Markets

Money from socially responsible investors flows into US water stocks

Key Points
  • A growth in sustainable funds is lifting share prices for U.S. water utilities as investors seek to inject more money into socially responsible companies.
  • While most utility shares are outperforming the markets, water utility stocks are being boosted by fears of water shortages and the rapid increase in assets of sustainable funds known as ESG.
  • ESG measures -- which investors can use to assess the level of a company's environmental, social and governance responsibility -- are increasingly being considered in investment decisions, and U.S. water utilities are reaping the benefits.
Workers at the Poseidon Water desalination plant in Carlsbad, California.
Don Bartletti | Los Angeles Times | Getty Images

Share prices for U.S. water utilities are on the rise as investors inject more money into socially responsible companies.

While most utility shares are outperforming the markets, water utility stocks are being boosted by fears of water shortages and the rapid increase in assets of sustainable funds known as ESG.

ESG measures -- which investors can use to assess the level of a company's environmental, social and governance responsibility -- are increasingly being considered in investment decisions, and U.S. water utilities are reaping the benefits. In 2019, Aqua America, American States Water Co and American Water Works have soared to record levels, outpacing the S&P 500 and other utility stocks.

"A lot of those ESG funds use water utilities as a proxy of water scarcity,'' says Angie Storozynski, managing director and senior analyst at Macquarie Capital. "They have been doing particularly well because there is this additional environmental oversight."

Globally, there is a meaningful shortage of publicly traded water utilities. That makes these companies desirable for investment from ESG funds over other utilities like electric or gas, which have also done well this year as investors flock to these defensive stocks when fears of a recession are amplified.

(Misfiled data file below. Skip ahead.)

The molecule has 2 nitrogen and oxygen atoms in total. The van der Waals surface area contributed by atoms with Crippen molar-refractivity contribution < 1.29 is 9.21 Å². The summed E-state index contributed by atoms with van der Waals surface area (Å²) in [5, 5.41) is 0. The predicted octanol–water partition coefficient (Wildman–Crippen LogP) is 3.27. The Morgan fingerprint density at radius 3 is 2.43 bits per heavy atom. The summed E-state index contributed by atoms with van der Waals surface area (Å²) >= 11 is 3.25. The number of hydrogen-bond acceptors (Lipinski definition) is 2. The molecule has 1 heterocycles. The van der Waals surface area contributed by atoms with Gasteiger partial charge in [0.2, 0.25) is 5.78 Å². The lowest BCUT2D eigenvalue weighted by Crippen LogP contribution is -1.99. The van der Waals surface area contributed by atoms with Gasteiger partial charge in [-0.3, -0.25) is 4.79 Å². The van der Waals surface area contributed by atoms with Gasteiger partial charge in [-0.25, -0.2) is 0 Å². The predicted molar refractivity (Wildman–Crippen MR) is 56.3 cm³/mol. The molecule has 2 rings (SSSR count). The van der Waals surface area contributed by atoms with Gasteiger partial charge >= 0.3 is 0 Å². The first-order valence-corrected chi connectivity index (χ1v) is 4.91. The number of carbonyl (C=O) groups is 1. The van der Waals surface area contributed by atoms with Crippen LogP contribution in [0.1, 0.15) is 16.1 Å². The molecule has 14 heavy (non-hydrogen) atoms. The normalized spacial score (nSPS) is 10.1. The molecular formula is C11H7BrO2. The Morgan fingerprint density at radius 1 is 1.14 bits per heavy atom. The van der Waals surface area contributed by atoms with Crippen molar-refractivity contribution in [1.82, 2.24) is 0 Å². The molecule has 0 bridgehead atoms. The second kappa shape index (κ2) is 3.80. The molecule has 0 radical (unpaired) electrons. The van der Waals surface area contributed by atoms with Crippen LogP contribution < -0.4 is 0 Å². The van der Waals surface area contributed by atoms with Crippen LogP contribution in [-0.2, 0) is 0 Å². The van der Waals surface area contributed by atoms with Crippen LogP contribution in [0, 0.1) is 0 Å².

"[Water utilities] all have acknowledged the inflow from ESG funds," said Durgesh Chopra, analyst for Evercore ISI. "Clearly, it's a driver."

Storozynski says that the issue of water scarcity is a misguided investment angle as many publicly traded U.S. water utilities are in the Northeast where there isn't a lack of water supply like in other areas of the world.

Companies are given ESG ratings based on how sustainable and socially responsible they are, which helps guide investors' decisions. Ironically, these water utilities have weak ESG scores. However, Storozynski doesn't believe these scores are an accurate representation of the U.S. water utility's sustainability efforts.

"They have limited resources to follow ESG disclosures and questionnaires and that's probably, frankly, the main reason why they're not scoring well from an ESG perspective," she said.

Poor ratings haven't stopped Impax Asset Management from investing in Aqua America, which is up about 33% in 2019. The group, which is the eighth-largest shareholder of the Pennsylvania-based utility, considers ESG criteria when assessing companies and says it makes investments towards a more sustainable economy. Though, it does not label itself as an ESG fund.

The UK-based company has a water investment strategy that has been in place since 2009. It invests in securities that it believes provides solutions to water-related challenges across the world.

"The idea that solving environmental challenges, in particular in this case, water challenges can lead to better earnings growth is central to our investment thesis," said Siddharth Jha, portfolio manager for Impax Asset Management.

Impax declined to comment on specific stock holdings due to regulatory reasons.

If an environmentally-minded fund genuinely wanted to invest based on water scarcity, then American States Water Co., up about 38% percent in 2019, is the most sensible investment as the company is based in California, which has been stricken by drought for years.

American Water Works -- which says it has always operated with sustainability principles in mind -- performs slightly better than its peers in ESG ratings. Its stock is up about 35% in 2019. The New Jersey-based company implemented a more comprehensive ESG strategy about two and a half years ago, where the company now has resources and staff to help promote its ESG-related goals.

"We are confident that through focused attention on ESG and transparency that our ESG score will become yet another differentiator for us vs. our competitors," Ruben Rodriguez, senior director of external communications at American Water Works, said in an email.

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